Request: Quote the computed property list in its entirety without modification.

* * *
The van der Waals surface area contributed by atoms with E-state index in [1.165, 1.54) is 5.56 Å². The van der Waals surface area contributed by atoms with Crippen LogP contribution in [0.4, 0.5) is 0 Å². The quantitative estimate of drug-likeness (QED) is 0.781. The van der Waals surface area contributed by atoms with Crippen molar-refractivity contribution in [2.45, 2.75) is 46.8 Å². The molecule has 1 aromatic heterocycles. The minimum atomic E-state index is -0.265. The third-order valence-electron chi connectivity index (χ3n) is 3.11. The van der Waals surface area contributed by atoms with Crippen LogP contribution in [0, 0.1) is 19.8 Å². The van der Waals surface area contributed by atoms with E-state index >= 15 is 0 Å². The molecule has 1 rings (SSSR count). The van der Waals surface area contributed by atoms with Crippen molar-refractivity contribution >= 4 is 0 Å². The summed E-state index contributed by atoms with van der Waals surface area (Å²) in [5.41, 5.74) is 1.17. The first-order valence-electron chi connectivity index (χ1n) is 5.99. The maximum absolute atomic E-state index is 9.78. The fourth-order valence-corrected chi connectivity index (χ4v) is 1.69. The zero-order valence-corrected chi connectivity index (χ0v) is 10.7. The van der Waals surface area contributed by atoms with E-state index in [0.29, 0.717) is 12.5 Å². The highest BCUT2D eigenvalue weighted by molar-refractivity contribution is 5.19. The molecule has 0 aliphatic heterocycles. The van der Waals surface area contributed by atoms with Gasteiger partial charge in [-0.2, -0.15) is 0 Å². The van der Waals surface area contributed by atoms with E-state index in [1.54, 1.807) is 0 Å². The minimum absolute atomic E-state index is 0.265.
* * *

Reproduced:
The van der Waals surface area contributed by atoms with E-state index in [1.165, 1.54) is 5.56 Å². The van der Waals surface area contributed by atoms with Crippen LogP contribution in [0.4, 0.5) is 0 Å². The quantitative estimate of drug-likeness (QED) is 0.781. The van der Waals surface area contributed by atoms with Crippen molar-refractivity contribution in [2.45, 2.75) is 46.8 Å². The molecule has 1 aromatic heterocycles. The minimum atomic E-state index is -0.265. The third-order valence-electron chi connectivity index (χ3n) is 3.11. The van der Waals surface area contributed by atoms with Crippen LogP contribution in [0, 0.1) is 19.8 Å². The van der Waals surface area contributed by atoms with E-state index >= 15 is 0 Å². The molecule has 1 rings (SSSR count). The van der Waals surface area contributed by atoms with Crippen molar-refractivity contribution >= 4 is 0 Å². The summed E-state index contributed by atoms with van der Waals surface area (Å²) in [5.41, 5.74) is 1.17. The first-order valence-electron chi connectivity index (χ1n) is 5.99. The maximum absolute atomic E-state index is 9.78. The fourth-order valence-corrected chi connectivity index (χ4v) is 1.69. The zero-order valence-corrected chi connectivity index (χ0v) is 10.7. The van der Waals surface area contributed by atoms with E-state index in [0.29, 0.717) is 12.5 Å². The highest BCUT2D eigenvalue weighted by molar-refractivity contribution is 5.19. The molecule has 0 aliphatic heterocycles. The van der Waals surface area contributed by atoms with Gasteiger partial charge in [-0.2, -0.15) is 0 Å². The van der Waals surface area contributed by atoms with E-state index in [1.54, 1.807) is 0 Å². The minimum absolute atomic E-state index is 0.265.